Three: neither of us owns a mobile ’phone, as described at the beginning of his essay ‘A Friend in the Ghetto’.

Four: he has a love of subtlety and nuance in words. Here is an example, from an essay about keeping a diary[9] called ‘Day In, Day Out’:

Some diary sessions are longer than others, but the length has more to do with my mood than with what’s been going on. I met Gene Hackman once and wrote three hundred words about it. Six weeks later I watched a centipede attack and kill a worm and filled two pages. And I really like Gene Hackman.[10]

What I like here is his choice of ‘watched’, rather than ‘saw’. ‘I saw a centipede attack and kill a worm’ implies to me that he happened to glance across and see the centipede killing the worm, and that (the two-page write-up notwithstanding) the event itself was comparatively brief. ‘I watched a centipede attack and kill a worm’ implies something both less and more passive: less passive in that this sounds like something that went on for some time, and which he chose to pay close attention to, possibly crouching uncomfortably over the battle so as to describe it with accuracy; and more passive, in that he didn’t intervene to save the life of the worm. Giant Bear and I watched A Hallowe’en Party last night, an Agatha Christie mystery in which a girl is drowned in an apple-bobbing basin after she boasts that she once witnessed a murder. Again, the ‘seer’ and the ‘watcher’ are quite different. Compare ‘I saw a murder; I saw him die’ with ‘I watched a murder; I watched him die’. The seer’s glance happens to fall onto or into something (the carriage of a passing train, for example, as in another Agatha Christie story, 4.50 from Paddington), whereas the watcher has stopped what they were doing, and is emotionally (but not physically) involved in what he or she observes. Finally, it seems clear that even though ‘observed’, ‘looked’, ‘noticed’, ‘witnessed’, ‘saw’ and ‘watched’ are very close in meaning, they are still different enough that ‘I observed a murder’, ‘I looked at a murder’ or ‘I noticed a murder’ won’t do.

Some readers may note that the title ‘The loud symbols’ is a play on the words of psalm 150 (‘the loud cymbals’). I have appropriated verse five, which in the King James translation reads as follows: ‘Praise Him upon the loud cymbals: praise Him upon the high sounding cymbals’. Translation is a wonderful place to look for word-related nuance. In the NIV, for example, this verse becomes ‘Praise Him with the clash of cymbals: praise Him with resounding cymbals’; other translations also introduce the word ‘clash’ or ‘clashing’ at various points and use ‘sounding’ or ‘resounding’ rather than ‘high sounding’. This may seem like a small difference, but it is no such thing. The onomatopoeic ‘clash’ is not a word you can sneak into a sentence without anybody noticing; moreover, it suggests a rather pleasing omnivorousness in the tastes of the Almighty. It doesn’t say ‘Praise Him with restrained Church of England cymbals’.[11] The unmusical, splashy word ‘clash’ implies to me that God is more interested in hearing us praise Him, with joy, sincerity and abandon, than He is in how well we do it. As Thomas Merton said,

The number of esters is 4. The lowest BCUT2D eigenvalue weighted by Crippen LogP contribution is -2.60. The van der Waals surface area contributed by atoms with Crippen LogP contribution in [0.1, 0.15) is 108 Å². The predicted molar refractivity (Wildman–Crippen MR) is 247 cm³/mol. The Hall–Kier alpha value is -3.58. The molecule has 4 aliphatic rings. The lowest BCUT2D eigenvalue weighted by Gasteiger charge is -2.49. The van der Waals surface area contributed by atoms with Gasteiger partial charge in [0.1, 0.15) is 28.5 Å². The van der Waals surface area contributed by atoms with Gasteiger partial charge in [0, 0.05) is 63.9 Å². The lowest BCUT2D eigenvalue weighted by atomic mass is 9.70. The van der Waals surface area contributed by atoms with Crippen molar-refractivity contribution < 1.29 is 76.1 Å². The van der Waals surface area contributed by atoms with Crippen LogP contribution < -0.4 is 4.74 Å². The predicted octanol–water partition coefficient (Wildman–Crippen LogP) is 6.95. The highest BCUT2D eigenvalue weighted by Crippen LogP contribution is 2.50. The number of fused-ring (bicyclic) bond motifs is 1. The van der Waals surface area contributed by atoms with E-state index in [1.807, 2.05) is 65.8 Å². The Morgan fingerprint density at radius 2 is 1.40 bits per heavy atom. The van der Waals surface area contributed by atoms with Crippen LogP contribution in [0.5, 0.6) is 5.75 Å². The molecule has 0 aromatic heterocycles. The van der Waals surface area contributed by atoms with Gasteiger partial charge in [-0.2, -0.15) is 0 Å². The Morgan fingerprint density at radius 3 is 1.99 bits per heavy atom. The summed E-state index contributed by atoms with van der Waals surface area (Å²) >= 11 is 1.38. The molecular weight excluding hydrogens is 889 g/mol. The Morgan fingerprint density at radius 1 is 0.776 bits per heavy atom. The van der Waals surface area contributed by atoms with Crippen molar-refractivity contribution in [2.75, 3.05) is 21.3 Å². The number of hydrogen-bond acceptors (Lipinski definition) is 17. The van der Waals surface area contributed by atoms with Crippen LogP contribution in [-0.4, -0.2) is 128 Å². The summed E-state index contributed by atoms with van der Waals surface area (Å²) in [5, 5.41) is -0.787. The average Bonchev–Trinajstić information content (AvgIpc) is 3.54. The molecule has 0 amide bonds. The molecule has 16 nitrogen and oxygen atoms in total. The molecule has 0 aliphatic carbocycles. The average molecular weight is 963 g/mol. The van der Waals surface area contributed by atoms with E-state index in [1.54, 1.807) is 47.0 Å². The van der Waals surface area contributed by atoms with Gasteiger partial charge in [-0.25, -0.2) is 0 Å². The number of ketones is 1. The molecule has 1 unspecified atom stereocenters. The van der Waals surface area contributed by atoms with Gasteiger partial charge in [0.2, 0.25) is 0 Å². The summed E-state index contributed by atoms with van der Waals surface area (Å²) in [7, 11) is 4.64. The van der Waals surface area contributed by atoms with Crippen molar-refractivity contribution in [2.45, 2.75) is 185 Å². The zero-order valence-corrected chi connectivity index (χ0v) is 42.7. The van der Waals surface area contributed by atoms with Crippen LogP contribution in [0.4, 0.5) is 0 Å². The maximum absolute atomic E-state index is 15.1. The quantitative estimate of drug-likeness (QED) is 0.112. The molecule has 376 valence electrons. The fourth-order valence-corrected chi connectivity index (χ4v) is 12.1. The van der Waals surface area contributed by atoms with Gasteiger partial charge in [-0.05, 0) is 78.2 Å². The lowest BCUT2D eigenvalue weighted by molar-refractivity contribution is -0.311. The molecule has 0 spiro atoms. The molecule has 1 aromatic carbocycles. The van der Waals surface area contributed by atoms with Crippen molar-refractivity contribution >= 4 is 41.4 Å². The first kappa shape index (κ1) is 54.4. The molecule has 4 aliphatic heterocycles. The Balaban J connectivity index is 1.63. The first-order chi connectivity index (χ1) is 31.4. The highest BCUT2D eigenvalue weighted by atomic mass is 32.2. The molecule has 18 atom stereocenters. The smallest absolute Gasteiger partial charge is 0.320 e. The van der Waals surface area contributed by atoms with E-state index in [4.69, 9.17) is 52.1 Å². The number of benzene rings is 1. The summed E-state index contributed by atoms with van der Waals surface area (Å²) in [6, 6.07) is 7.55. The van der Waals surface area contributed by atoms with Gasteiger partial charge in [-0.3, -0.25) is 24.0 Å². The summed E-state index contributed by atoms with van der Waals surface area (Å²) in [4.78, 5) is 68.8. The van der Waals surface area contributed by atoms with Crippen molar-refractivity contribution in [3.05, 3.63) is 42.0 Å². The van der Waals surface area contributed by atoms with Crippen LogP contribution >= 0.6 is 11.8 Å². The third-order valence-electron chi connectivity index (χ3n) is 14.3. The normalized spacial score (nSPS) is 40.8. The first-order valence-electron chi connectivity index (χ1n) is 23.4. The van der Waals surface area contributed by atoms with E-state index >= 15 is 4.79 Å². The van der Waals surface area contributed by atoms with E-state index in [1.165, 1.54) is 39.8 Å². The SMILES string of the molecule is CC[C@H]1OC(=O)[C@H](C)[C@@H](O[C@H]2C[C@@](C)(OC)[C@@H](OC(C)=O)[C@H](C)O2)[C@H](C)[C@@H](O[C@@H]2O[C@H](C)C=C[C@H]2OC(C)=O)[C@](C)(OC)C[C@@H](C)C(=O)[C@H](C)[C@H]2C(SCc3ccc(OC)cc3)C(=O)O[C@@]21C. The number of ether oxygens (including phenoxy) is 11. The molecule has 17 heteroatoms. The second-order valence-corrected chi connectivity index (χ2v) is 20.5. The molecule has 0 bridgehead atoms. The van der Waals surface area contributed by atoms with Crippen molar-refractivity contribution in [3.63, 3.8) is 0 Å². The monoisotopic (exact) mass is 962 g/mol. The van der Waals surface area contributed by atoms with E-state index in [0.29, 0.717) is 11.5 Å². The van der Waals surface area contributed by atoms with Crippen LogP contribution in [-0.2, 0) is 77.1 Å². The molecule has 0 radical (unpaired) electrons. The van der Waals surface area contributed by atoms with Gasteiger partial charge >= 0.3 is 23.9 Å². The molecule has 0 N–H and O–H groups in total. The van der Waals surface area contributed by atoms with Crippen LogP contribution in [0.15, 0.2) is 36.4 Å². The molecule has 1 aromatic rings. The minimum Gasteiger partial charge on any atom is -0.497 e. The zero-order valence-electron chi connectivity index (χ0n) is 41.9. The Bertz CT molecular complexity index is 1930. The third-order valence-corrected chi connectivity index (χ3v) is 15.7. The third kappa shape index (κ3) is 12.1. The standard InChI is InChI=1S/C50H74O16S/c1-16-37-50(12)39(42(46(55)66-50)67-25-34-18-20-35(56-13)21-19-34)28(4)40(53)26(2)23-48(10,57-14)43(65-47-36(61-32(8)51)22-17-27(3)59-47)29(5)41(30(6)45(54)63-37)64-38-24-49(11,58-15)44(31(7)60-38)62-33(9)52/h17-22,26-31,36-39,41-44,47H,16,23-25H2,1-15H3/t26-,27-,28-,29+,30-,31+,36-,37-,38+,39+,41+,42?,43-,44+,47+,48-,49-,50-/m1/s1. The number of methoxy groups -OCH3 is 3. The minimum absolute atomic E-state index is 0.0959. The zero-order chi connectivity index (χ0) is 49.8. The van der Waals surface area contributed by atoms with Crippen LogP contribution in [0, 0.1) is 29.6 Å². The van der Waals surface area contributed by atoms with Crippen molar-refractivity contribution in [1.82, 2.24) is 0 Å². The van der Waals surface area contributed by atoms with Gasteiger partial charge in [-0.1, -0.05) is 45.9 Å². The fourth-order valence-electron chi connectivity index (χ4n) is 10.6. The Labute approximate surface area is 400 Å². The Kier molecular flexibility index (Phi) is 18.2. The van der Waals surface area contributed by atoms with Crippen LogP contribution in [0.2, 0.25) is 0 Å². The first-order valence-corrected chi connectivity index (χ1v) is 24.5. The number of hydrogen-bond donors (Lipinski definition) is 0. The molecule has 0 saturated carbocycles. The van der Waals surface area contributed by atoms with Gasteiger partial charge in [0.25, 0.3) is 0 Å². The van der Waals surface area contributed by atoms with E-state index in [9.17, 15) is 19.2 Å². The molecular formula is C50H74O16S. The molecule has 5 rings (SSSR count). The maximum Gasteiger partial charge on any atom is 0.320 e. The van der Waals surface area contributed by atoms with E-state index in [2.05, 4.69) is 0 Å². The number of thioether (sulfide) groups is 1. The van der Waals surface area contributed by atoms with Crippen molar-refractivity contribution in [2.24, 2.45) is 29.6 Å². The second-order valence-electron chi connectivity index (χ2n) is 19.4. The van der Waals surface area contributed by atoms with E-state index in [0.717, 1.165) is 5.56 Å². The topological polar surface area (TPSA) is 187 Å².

If there were no other proof of the infinite patience of God with men, a very good one could be found in His toleration of the pictures that are painted of Him and of the noise that proceeds from musical instruments under the pretext of being in His ‘hono[u]r.’

I’ve written elsewhere about nuance (see A bit like the rubella jab), and how a lack of it can mean that we misunderstand events or people, or appropriate a single incident and use it symbolically to make sweeping statements about huge groups. Jane Elliott[12] argues that the insidiousness of sweeping statements about entire groups is at the root of all prejudices, and that these prejudices are learned and perpetuated generation on generation, as shown in her now seminal eye-colour experiment (also called ‘Eye of the Storm’), and that a middle-aged white man who experiences prejudice for fifteen minutes gets just as angry about it as someone who has experienced it since they were born. As I have written elsewhere (see The fish that is black and Punch drunk), it is a natural human tendency to attempt to simplify the world by dividing things into groups, and then making a statement about all the things in that group. It seems to me that such an approach, and its need to over-use and under-interpret symbols is the enemy of nuance. The recent terrorist attacks in Paris, for example, are both specific and symbolic. Charlie Hebdo was chosen as the target because of specific cartoons, but also because the magazine and its staff can be used to symbolise ideas: free speech, freedom of the press, freedom to satirise whomever and whatever we like. In other words, it is an act that encourages us to choose sides: people who think like this, as opposed to people who think like that. As soon as you accept that people can be symbols, hurting those people can start to seem abstract, remote and meaningless, as if two anatomically-correct puppets used in a trial for a sex scandal were jostled around in their overnight container mid-trial, and found the next morning in a compromising position wholly contrary to the testimony of the people they represented. I am not trying to argue that symbols don’t matter; rather, I suggest that they are a means of simplifying (and therefore dehumanising) a particular group, by lumping them together in a way that seems convenient, rather than correct.